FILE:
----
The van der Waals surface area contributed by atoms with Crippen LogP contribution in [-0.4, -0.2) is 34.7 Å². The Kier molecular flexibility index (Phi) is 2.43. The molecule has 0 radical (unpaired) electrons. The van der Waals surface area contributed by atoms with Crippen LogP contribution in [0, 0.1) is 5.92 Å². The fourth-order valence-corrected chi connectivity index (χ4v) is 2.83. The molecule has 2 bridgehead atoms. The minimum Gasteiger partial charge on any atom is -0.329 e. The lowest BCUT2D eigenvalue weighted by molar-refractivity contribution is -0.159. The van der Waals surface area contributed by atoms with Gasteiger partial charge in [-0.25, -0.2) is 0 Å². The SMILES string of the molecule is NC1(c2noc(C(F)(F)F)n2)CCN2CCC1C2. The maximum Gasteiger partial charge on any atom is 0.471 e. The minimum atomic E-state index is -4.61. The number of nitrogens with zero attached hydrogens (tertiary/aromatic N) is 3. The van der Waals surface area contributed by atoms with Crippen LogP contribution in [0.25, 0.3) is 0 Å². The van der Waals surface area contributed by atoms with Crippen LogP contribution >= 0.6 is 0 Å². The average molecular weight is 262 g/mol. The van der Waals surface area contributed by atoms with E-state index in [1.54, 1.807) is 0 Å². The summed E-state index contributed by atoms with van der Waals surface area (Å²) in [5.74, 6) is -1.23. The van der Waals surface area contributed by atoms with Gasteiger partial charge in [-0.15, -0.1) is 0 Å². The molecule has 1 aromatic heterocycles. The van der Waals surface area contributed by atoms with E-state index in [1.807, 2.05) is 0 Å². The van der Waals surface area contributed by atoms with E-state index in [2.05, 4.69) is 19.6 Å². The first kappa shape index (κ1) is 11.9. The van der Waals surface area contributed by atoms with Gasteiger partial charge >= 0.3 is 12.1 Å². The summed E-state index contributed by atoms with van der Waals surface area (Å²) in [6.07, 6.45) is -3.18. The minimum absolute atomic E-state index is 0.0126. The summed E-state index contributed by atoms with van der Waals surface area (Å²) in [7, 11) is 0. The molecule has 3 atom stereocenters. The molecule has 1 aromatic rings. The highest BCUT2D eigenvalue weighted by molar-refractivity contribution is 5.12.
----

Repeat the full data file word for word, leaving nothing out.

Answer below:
The van der Waals surface area contributed by atoms with Crippen LogP contribution in [-0.4, -0.2) is 34.7 Å². The Kier molecular flexibility index (Phi) is 2.43. The molecule has 0 radical (unpaired) electrons. The van der Waals surface area contributed by atoms with Crippen LogP contribution in [0, 0.1) is 5.92 Å². The fourth-order valence-corrected chi connectivity index (χ4v) is 2.83. The molecule has 2 bridgehead atoms. The minimum Gasteiger partial charge on any atom is -0.329 e. The lowest BCUT2D eigenvalue weighted by molar-refractivity contribution is -0.159. The van der Waals surface area contributed by atoms with Gasteiger partial charge in [-0.25, -0.2) is 0 Å². The SMILES string of the molecule is NC1(c2noc(C(F)(F)F)n2)CCN2CCC1C2. The maximum Gasteiger partial charge on any atom is 0.471 e. The minimum atomic E-state index is -4.61. The number of nitrogens with zero attached hydrogens (tertiary/aromatic N) is 3. The van der Waals surface area contributed by atoms with Crippen LogP contribution in [0.25, 0.3) is 0 Å². The van der Waals surface area contributed by atoms with Crippen LogP contribution >= 0.6 is 0 Å². The average molecular weight is 262 g/mol. The van der Waals surface area contributed by atoms with E-state index in [1.54, 1.807) is 0 Å². The summed E-state index contributed by atoms with van der Waals surface area (Å²) in [5.74, 6) is -1.23. The van der Waals surface area contributed by atoms with Gasteiger partial charge in [-0.15, -0.1) is 0 Å². The molecule has 1 aromatic heterocycles. The van der Waals surface area contributed by atoms with E-state index in [1.807, 2.05) is 0 Å². The van der Waals surface area contributed by atoms with E-state index in [2.05, 4.69) is 19.6 Å². The first kappa shape index (κ1) is 11.9. The van der Waals surface area contributed by atoms with Gasteiger partial charge >= 0.3 is 12.1 Å². The summed E-state index contributed by atoms with van der Waals surface area (Å²) in [6.07, 6.45) is -3.18. The minimum absolute atomic E-state index is 0.0126. The summed E-state index contributed by atoms with van der Waals surface area (Å²) in [7, 11) is 0. The molecule has 3 atom stereocenters. The molecule has 1 aromatic rings. The highest BCUT2D eigenvalue weighted by molar-refractivity contribution is 5.12.